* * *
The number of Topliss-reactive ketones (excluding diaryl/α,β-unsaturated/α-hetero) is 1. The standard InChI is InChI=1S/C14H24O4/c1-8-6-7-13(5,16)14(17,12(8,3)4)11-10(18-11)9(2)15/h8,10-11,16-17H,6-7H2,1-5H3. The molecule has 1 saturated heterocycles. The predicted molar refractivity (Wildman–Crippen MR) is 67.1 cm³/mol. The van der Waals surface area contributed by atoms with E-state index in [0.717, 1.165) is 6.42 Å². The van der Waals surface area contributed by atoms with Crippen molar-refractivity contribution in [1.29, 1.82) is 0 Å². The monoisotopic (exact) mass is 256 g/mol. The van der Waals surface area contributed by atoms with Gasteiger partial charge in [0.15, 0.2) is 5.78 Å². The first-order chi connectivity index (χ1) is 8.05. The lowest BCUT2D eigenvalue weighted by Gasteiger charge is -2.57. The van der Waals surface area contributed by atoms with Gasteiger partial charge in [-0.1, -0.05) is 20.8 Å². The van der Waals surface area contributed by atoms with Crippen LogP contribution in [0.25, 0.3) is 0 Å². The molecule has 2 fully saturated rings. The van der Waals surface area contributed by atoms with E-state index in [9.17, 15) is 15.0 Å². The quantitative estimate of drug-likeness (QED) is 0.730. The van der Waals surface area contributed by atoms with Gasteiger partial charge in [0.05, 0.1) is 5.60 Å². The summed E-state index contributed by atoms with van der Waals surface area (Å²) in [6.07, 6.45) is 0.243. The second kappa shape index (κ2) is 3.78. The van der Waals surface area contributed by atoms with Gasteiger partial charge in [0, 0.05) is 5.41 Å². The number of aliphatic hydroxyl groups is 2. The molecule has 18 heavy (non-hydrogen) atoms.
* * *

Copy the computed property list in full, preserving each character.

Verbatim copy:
The number of Topliss-reactive ketones (excluding diaryl/α,β-unsaturated/α-hetero) is 1. The standard InChI is InChI=1S/C14H24O4/c1-8-6-7-13(5,16)14(17,12(8,3)4)11-10(18-11)9(2)15/h8,10-11,16-17H,6-7H2,1-5H3. The molecule has 1 saturated heterocycles. The predicted molar refractivity (Wildman–Crippen MR) is 67.1 cm³/mol. The van der Waals surface area contributed by atoms with E-state index in [0.717, 1.165) is 6.42 Å². The van der Waals surface area contributed by atoms with Crippen molar-refractivity contribution in [1.29, 1.82) is 0 Å². The monoisotopic (exact) mass is 256 g/mol. The van der Waals surface area contributed by atoms with Gasteiger partial charge in [0.15, 0.2) is 5.78 Å². The first-order chi connectivity index (χ1) is 8.05. The lowest BCUT2D eigenvalue weighted by Gasteiger charge is -2.57. The van der Waals surface area contributed by atoms with Gasteiger partial charge in [-0.1, -0.05) is 20.8 Å². The van der Waals surface area contributed by atoms with Crippen LogP contribution in [0.25, 0.3) is 0 Å². The molecule has 2 fully saturated rings. The van der Waals surface area contributed by atoms with E-state index in [9.17, 15) is 15.0 Å². The quantitative estimate of drug-likeness (QED) is 0.730. The van der Waals surface area contributed by atoms with Gasteiger partial charge in [0.05, 0.1) is 5.60 Å². The summed E-state index contributed by atoms with van der Waals surface area (Å²) in [6.07, 6.45) is 0.243. The second kappa shape index (κ2) is 3.78. The van der Waals surface area contributed by atoms with Gasteiger partial charge in [0, 0.05) is 5.41 Å². The number of aliphatic hydroxyl groups is 2. The molecule has 18 heavy (non-hydrogen) atoms.